Workplace Violence Decreasing
During 2009, over 500,000 non-fatal violent crimes were perpetrated against workers while at their workplace. These 572,000 crimes include rape, assault and robbery. This information comes from the newly released Workplace Violence, 1993-2009 report produced by the Justice Department Bureau of Justice Statistics. Although this number may seem high, it is roughly a quarter of the 2.1 million similar crimes that occurred at workplaces in 1993.
Workplace homicide dropped by 51 percent since 1993 as well. 1993 saw 1,068 workplace homicides, while only 521 occurred during 2009. During 2005 to 2009, workers were three times are likely to encounter non-fatal violent attacks outside of the workplace. The national average per 1000 employed people was 16 outside of the workplace, and only five at work. Unemployed people saw roughly the same amount of violent crime as employed persons outside of work.
The positions with the highest chances for non-fatal violence included security guards, law enforcement and bartenders. Retail sale positions were the safest. Men were more likely to experience workplace violence, and slightly more likely to attract crime outside of work. Caucausians saw more workplace violence while African Americans were at higher risk the rest of the time. Young workers under 34 were at highest risk.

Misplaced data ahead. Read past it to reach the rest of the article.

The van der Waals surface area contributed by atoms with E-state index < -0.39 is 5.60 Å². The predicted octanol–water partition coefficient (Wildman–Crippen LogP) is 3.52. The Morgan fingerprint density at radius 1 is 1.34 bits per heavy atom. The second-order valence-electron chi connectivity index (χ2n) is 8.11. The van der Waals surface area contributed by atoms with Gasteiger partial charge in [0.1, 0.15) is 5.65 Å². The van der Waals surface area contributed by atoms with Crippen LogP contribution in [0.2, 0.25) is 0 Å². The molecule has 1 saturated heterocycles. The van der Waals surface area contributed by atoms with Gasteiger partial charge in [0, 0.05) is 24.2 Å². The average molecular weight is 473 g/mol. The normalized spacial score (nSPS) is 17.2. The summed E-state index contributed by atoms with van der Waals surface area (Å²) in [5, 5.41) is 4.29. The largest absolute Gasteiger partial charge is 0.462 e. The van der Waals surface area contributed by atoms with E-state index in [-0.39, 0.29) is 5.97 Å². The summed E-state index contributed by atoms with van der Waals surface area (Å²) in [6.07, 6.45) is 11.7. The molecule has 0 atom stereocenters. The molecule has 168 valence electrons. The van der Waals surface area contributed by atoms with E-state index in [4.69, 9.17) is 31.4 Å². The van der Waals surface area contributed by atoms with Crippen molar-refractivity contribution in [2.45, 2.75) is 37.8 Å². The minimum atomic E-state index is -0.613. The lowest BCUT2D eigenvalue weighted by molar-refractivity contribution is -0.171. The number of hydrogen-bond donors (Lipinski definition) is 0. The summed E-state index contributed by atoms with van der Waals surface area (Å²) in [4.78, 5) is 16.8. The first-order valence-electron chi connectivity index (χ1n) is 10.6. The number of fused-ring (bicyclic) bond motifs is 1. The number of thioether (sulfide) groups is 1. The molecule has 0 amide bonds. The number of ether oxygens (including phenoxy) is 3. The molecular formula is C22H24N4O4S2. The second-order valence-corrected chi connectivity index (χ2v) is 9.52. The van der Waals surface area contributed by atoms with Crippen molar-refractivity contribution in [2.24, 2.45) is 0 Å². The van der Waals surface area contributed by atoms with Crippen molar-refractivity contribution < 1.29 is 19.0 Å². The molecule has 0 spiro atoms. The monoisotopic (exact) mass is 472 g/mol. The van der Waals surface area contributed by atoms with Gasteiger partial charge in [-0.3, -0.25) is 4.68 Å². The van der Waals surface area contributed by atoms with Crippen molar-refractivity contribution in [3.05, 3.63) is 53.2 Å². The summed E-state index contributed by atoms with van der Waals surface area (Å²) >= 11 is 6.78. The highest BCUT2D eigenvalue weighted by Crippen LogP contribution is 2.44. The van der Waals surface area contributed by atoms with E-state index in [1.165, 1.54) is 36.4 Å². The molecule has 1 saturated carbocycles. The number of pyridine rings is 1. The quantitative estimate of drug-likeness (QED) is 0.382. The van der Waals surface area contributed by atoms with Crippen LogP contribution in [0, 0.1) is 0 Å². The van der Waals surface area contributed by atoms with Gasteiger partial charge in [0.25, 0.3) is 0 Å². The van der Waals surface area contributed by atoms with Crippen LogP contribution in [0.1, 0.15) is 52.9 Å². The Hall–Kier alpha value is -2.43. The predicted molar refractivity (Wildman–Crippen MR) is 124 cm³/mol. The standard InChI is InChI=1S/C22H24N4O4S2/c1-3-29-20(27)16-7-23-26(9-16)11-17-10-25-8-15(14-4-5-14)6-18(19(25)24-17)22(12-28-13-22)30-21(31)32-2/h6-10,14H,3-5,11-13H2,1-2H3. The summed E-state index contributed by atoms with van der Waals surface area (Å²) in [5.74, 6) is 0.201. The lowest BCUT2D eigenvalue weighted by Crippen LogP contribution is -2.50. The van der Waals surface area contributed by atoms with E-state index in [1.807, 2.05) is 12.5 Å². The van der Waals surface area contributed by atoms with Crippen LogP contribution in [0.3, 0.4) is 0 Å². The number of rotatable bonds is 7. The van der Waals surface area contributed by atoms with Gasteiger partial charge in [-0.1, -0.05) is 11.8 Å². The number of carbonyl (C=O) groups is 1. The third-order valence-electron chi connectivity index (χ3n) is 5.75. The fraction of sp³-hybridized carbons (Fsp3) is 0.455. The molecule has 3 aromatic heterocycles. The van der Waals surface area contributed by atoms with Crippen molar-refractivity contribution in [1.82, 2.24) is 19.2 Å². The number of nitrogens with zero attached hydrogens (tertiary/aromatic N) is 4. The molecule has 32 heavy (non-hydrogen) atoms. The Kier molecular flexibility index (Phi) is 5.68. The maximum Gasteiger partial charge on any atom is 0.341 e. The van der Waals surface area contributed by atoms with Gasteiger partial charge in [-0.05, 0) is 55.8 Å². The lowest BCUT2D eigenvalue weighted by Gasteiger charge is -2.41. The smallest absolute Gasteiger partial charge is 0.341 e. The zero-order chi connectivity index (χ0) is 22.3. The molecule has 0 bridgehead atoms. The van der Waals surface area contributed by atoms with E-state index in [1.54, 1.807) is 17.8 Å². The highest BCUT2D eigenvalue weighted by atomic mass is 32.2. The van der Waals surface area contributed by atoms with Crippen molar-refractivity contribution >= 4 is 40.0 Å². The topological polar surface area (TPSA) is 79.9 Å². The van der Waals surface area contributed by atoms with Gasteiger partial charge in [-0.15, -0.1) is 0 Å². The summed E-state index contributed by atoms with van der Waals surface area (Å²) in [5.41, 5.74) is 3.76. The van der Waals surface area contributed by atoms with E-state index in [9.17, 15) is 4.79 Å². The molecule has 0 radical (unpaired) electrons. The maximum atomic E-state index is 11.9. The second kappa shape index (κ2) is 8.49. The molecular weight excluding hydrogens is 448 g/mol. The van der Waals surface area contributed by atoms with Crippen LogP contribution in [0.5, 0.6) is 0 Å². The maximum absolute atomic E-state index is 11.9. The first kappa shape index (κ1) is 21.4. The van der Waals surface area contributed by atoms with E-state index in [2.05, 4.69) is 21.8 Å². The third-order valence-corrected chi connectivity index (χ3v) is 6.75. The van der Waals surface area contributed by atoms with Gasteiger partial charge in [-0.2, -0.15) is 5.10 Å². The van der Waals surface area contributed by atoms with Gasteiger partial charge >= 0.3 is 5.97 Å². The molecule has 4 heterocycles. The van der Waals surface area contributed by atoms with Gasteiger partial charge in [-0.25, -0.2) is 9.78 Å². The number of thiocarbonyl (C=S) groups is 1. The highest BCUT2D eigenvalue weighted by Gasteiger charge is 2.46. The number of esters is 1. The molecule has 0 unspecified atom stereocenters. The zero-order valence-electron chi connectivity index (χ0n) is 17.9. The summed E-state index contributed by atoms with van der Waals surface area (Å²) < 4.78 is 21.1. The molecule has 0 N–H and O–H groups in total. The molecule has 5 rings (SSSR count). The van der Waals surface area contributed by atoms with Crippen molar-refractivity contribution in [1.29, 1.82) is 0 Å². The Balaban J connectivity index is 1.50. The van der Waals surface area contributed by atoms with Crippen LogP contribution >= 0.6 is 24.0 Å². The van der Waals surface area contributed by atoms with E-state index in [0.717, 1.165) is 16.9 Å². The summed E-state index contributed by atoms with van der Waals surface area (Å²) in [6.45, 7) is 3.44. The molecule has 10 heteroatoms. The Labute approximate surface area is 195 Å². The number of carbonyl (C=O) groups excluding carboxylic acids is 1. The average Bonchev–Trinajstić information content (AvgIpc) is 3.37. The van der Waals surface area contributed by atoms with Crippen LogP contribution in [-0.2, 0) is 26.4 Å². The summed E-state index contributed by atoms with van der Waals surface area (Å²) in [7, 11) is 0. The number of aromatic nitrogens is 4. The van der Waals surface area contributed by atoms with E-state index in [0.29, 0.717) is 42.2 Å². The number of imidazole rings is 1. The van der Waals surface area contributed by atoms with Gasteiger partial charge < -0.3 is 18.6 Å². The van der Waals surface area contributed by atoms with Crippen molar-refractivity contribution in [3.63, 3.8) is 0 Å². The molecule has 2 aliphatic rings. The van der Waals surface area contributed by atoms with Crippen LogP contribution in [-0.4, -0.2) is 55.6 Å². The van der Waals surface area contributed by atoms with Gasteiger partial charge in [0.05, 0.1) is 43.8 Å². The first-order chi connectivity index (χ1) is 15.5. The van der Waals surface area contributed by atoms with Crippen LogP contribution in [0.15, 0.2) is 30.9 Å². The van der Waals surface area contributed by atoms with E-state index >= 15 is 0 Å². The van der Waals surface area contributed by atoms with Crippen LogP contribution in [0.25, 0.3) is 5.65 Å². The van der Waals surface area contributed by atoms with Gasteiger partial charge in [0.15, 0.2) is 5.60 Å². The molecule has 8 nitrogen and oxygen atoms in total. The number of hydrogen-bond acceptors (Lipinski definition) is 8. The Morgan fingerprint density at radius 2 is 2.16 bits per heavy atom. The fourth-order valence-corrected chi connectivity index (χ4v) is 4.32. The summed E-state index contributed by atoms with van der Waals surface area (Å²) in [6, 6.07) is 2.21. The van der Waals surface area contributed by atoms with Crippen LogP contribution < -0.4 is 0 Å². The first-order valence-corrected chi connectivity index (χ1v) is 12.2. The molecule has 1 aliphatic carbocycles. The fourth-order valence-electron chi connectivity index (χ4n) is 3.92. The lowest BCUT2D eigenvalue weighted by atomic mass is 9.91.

Strangers committed the majority of workplace violence. Firearms were half as likely to be present during a crime in the workplace. Sales and office occupations saw the highest rates of work homicide between 2005 and 2009, followed by security guards and other protective services. Shootings made up 80% of work related homicides during this period. Nearly 40% of homicide offenders were attempting to rob the workplace when they committed the crime. Work associates accounted for another 21% of homicidal criminals.